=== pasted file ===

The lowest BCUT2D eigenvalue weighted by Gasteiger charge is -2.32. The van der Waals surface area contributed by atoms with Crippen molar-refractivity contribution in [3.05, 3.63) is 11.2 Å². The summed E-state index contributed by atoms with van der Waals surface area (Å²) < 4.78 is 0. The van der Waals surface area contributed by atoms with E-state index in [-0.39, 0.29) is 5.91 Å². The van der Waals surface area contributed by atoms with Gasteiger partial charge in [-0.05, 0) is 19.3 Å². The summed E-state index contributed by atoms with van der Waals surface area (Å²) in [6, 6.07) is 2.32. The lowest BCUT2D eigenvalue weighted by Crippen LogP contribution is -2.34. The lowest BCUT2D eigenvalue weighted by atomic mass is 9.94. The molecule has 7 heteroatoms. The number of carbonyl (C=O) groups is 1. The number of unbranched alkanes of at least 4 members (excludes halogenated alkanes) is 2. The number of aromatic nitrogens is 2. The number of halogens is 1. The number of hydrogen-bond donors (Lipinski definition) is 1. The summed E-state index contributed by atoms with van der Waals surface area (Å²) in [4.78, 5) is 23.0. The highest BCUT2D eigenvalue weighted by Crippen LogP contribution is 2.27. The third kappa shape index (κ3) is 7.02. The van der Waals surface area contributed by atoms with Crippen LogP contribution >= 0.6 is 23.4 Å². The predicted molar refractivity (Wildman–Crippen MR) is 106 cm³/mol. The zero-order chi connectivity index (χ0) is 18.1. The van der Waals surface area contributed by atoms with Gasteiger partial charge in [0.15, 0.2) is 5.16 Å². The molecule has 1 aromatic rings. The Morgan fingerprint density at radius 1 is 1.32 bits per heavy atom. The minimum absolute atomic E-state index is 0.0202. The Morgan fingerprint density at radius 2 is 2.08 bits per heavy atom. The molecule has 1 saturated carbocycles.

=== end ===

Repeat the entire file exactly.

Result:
The lowest BCUT2D eigenvalue weighted by Gasteiger charge is -2.32. The van der Waals surface area contributed by atoms with Crippen molar-refractivity contribution in [3.05, 3.63) is 11.2 Å². The summed E-state index contributed by atoms with van der Waals surface area (Å²) < 4.78 is 0. The van der Waals surface area contributed by atoms with E-state index in [-0.39, 0.29) is 5.91 Å². The van der Waals surface area contributed by atoms with Gasteiger partial charge in [-0.05, 0) is 19.3 Å². The summed E-state index contributed by atoms with van der Waals surface area (Å²) in [6, 6.07) is 2.32. The lowest BCUT2D eigenvalue weighted by Crippen LogP contribution is -2.34. The lowest BCUT2D eigenvalue weighted by atomic mass is 9.94. The molecule has 7 heteroatoms. The number of carbonyl (C=O) groups is 1. The number of unbranched alkanes of at least 4 members (excludes halogenated alkanes) is 2. The number of aromatic nitrogens is 2. The number of halogens is 1. The number of hydrogen-bond donors (Lipinski definition) is 1. The summed E-state index contributed by atoms with van der Waals surface area (Å²) in [4.78, 5) is 23.0. The highest BCUT2D eigenvalue weighted by Crippen LogP contribution is 2.27. The third kappa shape index (κ3) is 7.02. The van der Waals surface area contributed by atoms with Crippen LogP contribution >= 0.6 is 23.4 Å². The predicted molar refractivity (Wildman–Crippen MR) is 106 cm³/mol. The zero-order chi connectivity index (χ0) is 18.1. The van der Waals surface area contributed by atoms with Gasteiger partial charge in [0.15, 0.2) is 5.16 Å². The molecule has 1 aromatic rings. The Morgan fingerprint density at radius 1 is 1.32 bits per heavy atom. The minimum absolute atomic E-state index is 0.0202. The Morgan fingerprint density at radius 2 is 2.08 bits per heavy atom. The molecule has 1 saturated carbocycles.